Are those map tags pointing you to a nearby ATM? Pizza Shop? No, those map tags are of a recent app to indicate every documented death of a migrant worker along the border of Pima County, Arizona since 2001. Early this May, the online mapping app was released allowing users download the tool to search hundreds known migrant workers deaths.
The app will be a new tool that will save lives along the US and Mexican border in the area, according to Pima County’s medical examiner office and Humane Borders, a human rights group based in Tucson. The release of the app, which is a part of the Arizona OpenGIS initiative for Deceased Migrants, consists of information complied since 2001 by the medical examiner’s office will help identified some of the unclaimed bodies of migrant workers and reunite them with their families.
According to a researcher at the University of Georgia, and the app’s creator, John Chamblee describes how medical examiners, “get these calls from people, ‘My loved one disappeared three months ago, five months ago…or they’ll get a call like, ‘The smuggler called me,’ and they left their loved one at this point and they try to find out about them,” and with the creation of his custom map all the callers have to do is search through hundreds of other dead migrants.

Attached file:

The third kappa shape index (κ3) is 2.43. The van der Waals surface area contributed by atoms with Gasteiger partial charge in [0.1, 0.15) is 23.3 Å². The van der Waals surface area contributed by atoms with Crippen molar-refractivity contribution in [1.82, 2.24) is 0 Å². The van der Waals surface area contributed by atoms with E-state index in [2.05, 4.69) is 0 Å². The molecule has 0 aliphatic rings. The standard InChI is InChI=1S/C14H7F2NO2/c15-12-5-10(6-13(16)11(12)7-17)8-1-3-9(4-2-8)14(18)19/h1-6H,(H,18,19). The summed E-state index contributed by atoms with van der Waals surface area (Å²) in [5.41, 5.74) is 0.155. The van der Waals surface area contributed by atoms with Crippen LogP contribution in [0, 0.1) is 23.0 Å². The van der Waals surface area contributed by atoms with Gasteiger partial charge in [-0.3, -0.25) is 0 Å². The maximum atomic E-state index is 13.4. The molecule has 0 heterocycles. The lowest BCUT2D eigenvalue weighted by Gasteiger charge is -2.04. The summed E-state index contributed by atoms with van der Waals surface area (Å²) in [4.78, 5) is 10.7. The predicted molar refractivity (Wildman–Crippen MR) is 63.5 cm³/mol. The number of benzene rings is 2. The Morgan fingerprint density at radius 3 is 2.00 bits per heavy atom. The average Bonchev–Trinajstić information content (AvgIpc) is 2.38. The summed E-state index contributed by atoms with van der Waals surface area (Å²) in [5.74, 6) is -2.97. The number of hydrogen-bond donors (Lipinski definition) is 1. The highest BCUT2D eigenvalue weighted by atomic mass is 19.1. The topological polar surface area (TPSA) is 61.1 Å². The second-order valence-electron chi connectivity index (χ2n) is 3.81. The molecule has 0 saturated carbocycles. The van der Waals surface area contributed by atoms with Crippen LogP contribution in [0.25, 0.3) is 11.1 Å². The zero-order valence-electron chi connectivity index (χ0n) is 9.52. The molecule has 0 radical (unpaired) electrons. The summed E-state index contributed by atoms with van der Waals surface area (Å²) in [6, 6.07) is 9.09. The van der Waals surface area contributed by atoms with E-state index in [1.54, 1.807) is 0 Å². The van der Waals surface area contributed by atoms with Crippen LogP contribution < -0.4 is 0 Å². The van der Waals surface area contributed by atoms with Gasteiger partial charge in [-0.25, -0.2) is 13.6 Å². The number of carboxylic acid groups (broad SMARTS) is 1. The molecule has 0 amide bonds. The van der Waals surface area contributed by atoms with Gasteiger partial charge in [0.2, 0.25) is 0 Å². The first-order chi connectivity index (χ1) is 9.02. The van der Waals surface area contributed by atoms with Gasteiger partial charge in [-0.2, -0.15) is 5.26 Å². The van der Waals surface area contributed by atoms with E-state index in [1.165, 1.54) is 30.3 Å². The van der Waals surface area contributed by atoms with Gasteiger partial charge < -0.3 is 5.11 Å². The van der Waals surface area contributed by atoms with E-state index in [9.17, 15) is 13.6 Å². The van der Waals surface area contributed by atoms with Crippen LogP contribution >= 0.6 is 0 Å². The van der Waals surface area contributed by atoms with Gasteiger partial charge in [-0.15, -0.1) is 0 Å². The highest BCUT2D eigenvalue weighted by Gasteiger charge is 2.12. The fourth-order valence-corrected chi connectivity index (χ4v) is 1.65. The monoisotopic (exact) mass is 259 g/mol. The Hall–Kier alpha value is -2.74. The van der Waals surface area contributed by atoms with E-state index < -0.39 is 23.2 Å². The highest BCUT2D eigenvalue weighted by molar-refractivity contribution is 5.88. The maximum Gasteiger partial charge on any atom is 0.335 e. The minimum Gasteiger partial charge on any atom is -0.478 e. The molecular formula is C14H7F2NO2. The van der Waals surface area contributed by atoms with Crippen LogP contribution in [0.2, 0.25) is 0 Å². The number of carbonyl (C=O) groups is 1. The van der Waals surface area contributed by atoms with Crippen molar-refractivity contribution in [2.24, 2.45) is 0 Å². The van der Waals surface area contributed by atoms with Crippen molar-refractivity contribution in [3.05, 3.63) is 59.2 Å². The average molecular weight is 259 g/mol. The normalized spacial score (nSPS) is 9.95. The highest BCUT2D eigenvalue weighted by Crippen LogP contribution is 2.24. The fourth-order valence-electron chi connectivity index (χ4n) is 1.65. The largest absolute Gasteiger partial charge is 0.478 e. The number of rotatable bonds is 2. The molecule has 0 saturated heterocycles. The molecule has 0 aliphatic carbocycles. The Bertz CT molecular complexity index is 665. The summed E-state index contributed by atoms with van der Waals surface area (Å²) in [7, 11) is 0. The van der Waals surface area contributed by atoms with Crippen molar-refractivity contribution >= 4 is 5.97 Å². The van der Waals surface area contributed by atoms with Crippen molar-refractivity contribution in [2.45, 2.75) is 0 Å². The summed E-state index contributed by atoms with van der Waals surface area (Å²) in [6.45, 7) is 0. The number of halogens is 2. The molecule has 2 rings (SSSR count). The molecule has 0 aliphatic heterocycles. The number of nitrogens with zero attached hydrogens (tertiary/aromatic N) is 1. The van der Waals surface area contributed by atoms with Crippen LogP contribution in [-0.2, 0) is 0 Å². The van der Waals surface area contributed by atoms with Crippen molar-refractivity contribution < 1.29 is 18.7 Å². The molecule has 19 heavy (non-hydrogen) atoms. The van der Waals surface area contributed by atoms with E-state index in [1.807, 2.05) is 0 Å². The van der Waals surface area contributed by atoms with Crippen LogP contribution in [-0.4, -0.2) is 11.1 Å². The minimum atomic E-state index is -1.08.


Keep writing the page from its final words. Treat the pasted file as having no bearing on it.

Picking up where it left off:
There has been a recent rise in the number of deaths along the border.
In Texas’ Rio Grande Valley the number of migrant workers deaths has risen from a reported 52 in 2011 to 129 in 2012. The large increase has also been connected to the recent enforcement in immigration. Sociologist Douglas Massey of Princeton University believes the deaths are connected to the rise in manpower along certain borders forcing migrant workers to look for new alternatives to cross from Mexico into the United States.
Pima County’s attempt to help reconnect the lost soul’s body to loved ones is noble, and Humane Borders hope the app will be used to track and help reduce the fatalities that occur along the border. Pima County is the only real county gathering its information and granting the public access to them. However, other counties feel the program can be misused.
While other counties along the border are ignoring the bodies of the migrant workers by not taking part in Pima’s endeavors, they simple feel effort may not be accepted amongst the community.
“Some of them think politically don’t think it’s a good idea to create this,” Kat Rodriguez, a program director at Coalición Derechos Humanos Arizona, said regarding some officials of counties not partaking in the program. “Suddenly the narrative would be, ‘Oh my god, look how much money is being spent on these illegals.’”
With the immigration reform still in its early stage, it appears the death of migrant works may only continue to rise. With immigration enforcement rising, and the neverending Drug wars, migrant workers are at a greater risk. Hopefully, a solution will eventually come so that the app may no longer receive data entries.